They started to play “So Real”. Like I said, I didn’t know Buckley’s music well at that point. But I loved the song, and his voice pierced through me. Ted and I stood there, lost in it (many of us were lost in it, hecklers be damned) and maybe after a verse and a chorus, Buckley said, in this drunken “oh, fuckitalltohell” tone, “God, stop stop stop … ” He seemed like a little boy, hurt, because his mom interrupted his make-believe game of knights and dragons with the prosaic request that he set the table. He was BUMMED that he wasn’t being transported like he wanted to be, that his song wasn’t taking him where he wanted to go.

So he stopped the song, which had sounded FINE to me, BETTER than fine. He was openly in pain: “God, that sucked … we SUCK … ” (more heckling – which he acknowledged) “I know, I know, you guys … I’m so sorry … Let’s start it again …”

They started the song again. And almost immediately you could tell what had happened. It was like night and day, the performance before the interruption and the performance after. The performance before was a rough draft, or like a dancer “marking” the steps so as to conserve energy. And Jeff Buckley realized that, he realized he he wasn’t IN it – and so he needed the break to clear the deck. He needed to FOCUS so that he could “go there” in the song. And that’s what happened after the interruption. The band almost blew the roof that tiny club. Buckley was a shaman, a madman, a choirboy with Lucifer on his shoulder, a fallen angel, wailing to the skies, catapulting his voice up, up, up, his gestures fearless, uninhibited. When he “pulled himself together”, by stopping the song and starting over, when he cleared the deck of everything extraneous and unnecessary to his performance, the power, the passion, that came pouring out gives me goosebumps to this day. I’ve seen a lot of live performances and nothing else comes close.

I was so sad when he died. I imagined him swimming in the current, drunk, stars wheeling by overhead, communing with Bacchus, with God, lost in his dream of himself. I can’t say I was surprised, though, because his wildness was so apparent, his yearning towards the edge, his openness and vulnerability. You could sense it all in the room.

To me, Jeff Buckley was always that pale-faced boy doing shots at the bar on a rainy night in Chicago, many years ago, with a gigantic tour bus looming outside. Change coming, change coming fast … and yet … in the moment, there was just him … on stage … trying to transport himself into the world that he imagined.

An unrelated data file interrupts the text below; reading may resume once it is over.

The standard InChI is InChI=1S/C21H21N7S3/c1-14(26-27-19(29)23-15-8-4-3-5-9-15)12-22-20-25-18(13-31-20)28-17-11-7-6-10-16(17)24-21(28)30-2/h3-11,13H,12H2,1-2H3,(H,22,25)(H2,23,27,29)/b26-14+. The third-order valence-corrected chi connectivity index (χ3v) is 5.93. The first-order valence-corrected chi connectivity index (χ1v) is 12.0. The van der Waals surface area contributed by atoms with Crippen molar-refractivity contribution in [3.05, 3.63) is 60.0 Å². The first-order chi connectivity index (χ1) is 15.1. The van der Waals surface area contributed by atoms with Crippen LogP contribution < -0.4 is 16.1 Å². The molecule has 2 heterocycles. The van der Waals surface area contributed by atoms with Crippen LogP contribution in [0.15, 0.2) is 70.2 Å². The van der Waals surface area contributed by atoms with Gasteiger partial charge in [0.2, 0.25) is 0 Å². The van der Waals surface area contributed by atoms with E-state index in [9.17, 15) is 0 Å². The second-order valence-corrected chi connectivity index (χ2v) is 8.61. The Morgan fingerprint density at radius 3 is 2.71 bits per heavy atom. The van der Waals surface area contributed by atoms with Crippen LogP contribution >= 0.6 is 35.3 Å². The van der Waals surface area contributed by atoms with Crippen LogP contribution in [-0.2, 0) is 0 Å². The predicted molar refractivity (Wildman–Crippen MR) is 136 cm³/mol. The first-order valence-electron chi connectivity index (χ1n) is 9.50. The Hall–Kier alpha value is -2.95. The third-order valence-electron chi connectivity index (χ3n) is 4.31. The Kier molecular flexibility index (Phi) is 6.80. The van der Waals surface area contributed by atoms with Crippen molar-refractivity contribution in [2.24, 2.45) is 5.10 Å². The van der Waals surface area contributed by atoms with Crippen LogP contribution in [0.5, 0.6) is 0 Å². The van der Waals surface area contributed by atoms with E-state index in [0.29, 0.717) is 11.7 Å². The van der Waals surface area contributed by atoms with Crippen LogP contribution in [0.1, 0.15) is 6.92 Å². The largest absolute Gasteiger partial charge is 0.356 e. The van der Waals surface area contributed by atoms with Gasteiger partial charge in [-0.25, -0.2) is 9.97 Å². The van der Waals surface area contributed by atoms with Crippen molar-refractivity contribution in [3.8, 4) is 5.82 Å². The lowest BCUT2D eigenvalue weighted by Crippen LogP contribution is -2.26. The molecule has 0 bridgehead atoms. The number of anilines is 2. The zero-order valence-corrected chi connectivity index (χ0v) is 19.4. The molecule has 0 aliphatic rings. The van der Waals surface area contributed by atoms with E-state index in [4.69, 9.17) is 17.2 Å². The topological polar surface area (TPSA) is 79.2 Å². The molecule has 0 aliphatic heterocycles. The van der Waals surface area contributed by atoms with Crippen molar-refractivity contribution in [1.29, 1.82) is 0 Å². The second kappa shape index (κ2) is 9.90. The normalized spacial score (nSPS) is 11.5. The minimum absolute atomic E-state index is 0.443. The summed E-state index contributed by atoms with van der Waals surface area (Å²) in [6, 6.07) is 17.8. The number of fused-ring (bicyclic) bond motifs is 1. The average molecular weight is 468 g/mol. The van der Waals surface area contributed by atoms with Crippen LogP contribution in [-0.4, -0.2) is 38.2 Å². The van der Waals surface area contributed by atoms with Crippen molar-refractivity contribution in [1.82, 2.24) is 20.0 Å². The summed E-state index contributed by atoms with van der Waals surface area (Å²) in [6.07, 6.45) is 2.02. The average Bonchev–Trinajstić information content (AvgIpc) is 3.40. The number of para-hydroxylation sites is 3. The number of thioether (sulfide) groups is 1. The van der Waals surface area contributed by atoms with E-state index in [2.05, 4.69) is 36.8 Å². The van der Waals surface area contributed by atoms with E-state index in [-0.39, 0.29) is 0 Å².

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“There’s nothing you can tell me about guilt.” — Martin Scorsese

It’s his birthday today.

It will be a huge loss when this man goes. He holds up the torch for continuity of cinema history, and his breadth and depth of knowledge – which he is so eager to share – is an essential part of the movie-lovers’ world. I cannot tell you how many movies I have sought out because of his passionate advocacy. He knows everything. If you haven’t picked up a copy yet of my friend Glenn Kenny’s book Made Men, about the making of Goodfellas, I can’t recommend it highly enough.

Glenn interviewed everyone involved, including a lengthy sit-down with Scorsese (whom Glenn had interviewed before). It gives good context about the phenom of that film AND how it was rejected by a lot of people, because of the violence. (Same shit, different day.) Its reputation has grown to a towering height ever since, but it was one of those things where people didn’t quite recognize what they had when it first arrived. There was a lot of chatter about that movie. Maybe not as totally irritating as the ridiculous chatter around The Irishman, ranging from “This movie literally silences women” (there aren’t enough eyerolls in the world …) to “Scorsese only directs movies about gangsters” (I guess Alice Doesn’t Live Here Anymore, Taxi Driver, Raging Bull, New York New York, The Last Waltz, King of Comedy, After Hours, The Color of Money, Last Temptation of Christ, “Life Lessons”, Cape Fear, The Age of Innocence, Kundun, Bringing Out the Dead, The Aviator, Shutter Island, the George Harrison doc, Hugo, Wolf of Wall Street and Silence don’t count. He’s done more movies NOT about gangsters than movies about gangsters. And these people, some of them, actually write about film. In a way, they help me save a lot of time: I know who NOT to read now.)